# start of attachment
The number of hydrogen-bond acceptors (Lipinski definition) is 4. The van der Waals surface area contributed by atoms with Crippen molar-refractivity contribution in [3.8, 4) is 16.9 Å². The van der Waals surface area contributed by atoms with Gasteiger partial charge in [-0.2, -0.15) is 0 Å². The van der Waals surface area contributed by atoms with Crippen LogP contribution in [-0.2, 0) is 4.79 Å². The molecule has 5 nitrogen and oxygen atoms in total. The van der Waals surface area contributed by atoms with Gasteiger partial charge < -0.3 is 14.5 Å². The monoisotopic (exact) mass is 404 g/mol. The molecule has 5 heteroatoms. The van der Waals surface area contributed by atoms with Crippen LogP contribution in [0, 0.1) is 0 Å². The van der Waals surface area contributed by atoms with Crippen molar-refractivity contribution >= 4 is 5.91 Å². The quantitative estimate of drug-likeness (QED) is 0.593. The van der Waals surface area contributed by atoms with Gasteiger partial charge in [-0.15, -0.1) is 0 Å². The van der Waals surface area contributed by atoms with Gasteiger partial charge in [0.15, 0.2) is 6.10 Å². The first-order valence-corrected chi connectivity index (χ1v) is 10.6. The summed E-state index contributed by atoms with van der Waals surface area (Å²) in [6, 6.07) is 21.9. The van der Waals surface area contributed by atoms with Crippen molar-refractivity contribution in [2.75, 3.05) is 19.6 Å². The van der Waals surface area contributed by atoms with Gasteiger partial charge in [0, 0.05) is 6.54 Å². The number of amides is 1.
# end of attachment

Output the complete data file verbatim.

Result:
The number of hydrogen-bond acceptors (Lipinski definition) is 4. The van der Waals surface area contributed by atoms with Crippen molar-refractivity contribution in [3.8, 4) is 16.9 Å². The van der Waals surface area contributed by atoms with Gasteiger partial charge in [-0.2, -0.15) is 0 Å². The van der Waals surface area contributed by atoms with Crippen LogP contribution in [-0.2, 0) is 4.79 Å². The molecule has 5 nitrogen and oxygen atoms in total. The van der Waals surface area contributed by atoms with Gasteiger partial charge < -0.3 is 14.5 Å². The monoisotopic (exact) mass is 404 g/mol. The molecule has 5 heteroatoms. The van der Waals surface area contributed by atoms with Crippen LogP contribution in [0, 0.1) is 0 Å². The van der Waals surface area contributed by atoms with Crippen molar-refractivity contribution >= 4 is 5.91 Å². The quantitative estimate of drug-likeness (QED) is 0.593. The van der Waals surface area contributed by atoms with Gasteiger partial charge in [-0.15, -0.1) is 0 Å². The van der Waals surface area contributed by atoms with Gasteiger partial charge in [0.15, 0.2) is 6.10 Å². The first-order valence-corrected chi connectivity index (χ1v) is 10.6. The summed E-state index contributed by atoms with van der Waals surface area (Å²) in [6, 6.07) is 21.9. The van der Waals surface area contributed by atoms with Crippen molar-refractivity contribution in [2.75, 3.05) is 19.6 Å². The van der Waals surface area contributed by atoms with Gasteiger partial charge in [0, 0.05) is 6.54 Å². The number of amides is 1.